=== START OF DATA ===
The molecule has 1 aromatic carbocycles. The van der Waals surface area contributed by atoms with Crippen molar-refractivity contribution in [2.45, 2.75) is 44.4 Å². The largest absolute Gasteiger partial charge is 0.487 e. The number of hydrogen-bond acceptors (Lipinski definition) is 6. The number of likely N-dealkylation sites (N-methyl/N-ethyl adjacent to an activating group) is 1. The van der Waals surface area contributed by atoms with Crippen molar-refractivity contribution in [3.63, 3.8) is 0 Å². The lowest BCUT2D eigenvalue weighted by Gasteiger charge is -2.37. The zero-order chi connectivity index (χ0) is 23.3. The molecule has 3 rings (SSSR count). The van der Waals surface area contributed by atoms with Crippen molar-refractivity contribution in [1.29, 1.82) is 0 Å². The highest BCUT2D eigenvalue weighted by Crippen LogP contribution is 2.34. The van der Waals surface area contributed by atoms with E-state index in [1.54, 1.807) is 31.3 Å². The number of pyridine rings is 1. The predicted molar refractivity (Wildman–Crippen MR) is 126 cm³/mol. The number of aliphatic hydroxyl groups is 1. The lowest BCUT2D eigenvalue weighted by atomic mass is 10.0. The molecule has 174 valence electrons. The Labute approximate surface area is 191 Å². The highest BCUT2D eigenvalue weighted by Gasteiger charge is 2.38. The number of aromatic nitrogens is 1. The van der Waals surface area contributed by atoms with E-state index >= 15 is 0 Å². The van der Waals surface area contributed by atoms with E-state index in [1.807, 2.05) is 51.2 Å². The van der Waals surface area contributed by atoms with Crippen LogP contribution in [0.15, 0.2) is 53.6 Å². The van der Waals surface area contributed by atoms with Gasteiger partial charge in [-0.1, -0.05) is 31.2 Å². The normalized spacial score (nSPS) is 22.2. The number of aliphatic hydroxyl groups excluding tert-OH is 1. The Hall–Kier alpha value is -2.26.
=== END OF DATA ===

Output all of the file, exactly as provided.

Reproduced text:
The molecule has 1 aromatic carbocycles. The van der Waals surface area contributed by atoms with Crippen molar-refractivity contribution in [2.45, 2.75) is 44.4 Å². The largest absolute Gasteiger partial charge is 0.487 e. The number of hydrogen-bond acceptors (Lipinski definition) is 6. The number of likely N-dealkylation sites (N-methyl/N-ethyl adjacent to an activating group) is 1. The van der Waals surface area contributed by atoms with Crippen molar-refractivity contribution in [3.63, 3.8) is 0 Å². The lowest BCUT2D eigenvalue weighted by Gasteiger charge is -2.37. The zero-order chi connectivity index (χ0) is 23.3. The molecule has 3 rings (SSSR count). The van der Waals surface area contributed by atoms with Crippen molar-refractivity contribution in [1.29, 1.82) is 0 Å². The highest BCUT2D eigenvalue weighted by Crippen LogP contribution is 2.34. The van der Waals surface area contributed by atoms with E-state index in [1.54, 1.807) is 31.3 Å². The number of pyridine rings is 1. The predicted molar refractivity (Wildman–Crippen MR) is 126 cm³/mol. The number of aliphatic hydroxyl groups is 1. The lowest BCUT2D eigenvalue weighted by atomic mass is 10.0. The molecule has 174 valence electrons. The Labute approximate surface area is 191 Å². The highest BCUT2D eigenvalue weighted by Gasteiger charge is 2.38. The number of aromatic nitrogens is 1. The van der Waals surface area contributed by atoms with E-state index >= 15 is 0 Å². The van der Waals surface area contributed by atoms with E-state index in [1.807, 2.05) is 51.2 Å². The van der Waals surface area contributed by atoms with Crippen LogP contribution in [0.15, 0.2) is 53.6 Å². The van der Waals surface area contributed by atoms with Gasteiger partial charge in [-0.1, -0.05) is 31.2 Å². The normalized spacial score (nSPS) is 22.2. The number of aliphatic hydroxyl groups excluding tert-OH is 1. The Hall–Kier alpha value is -2.26.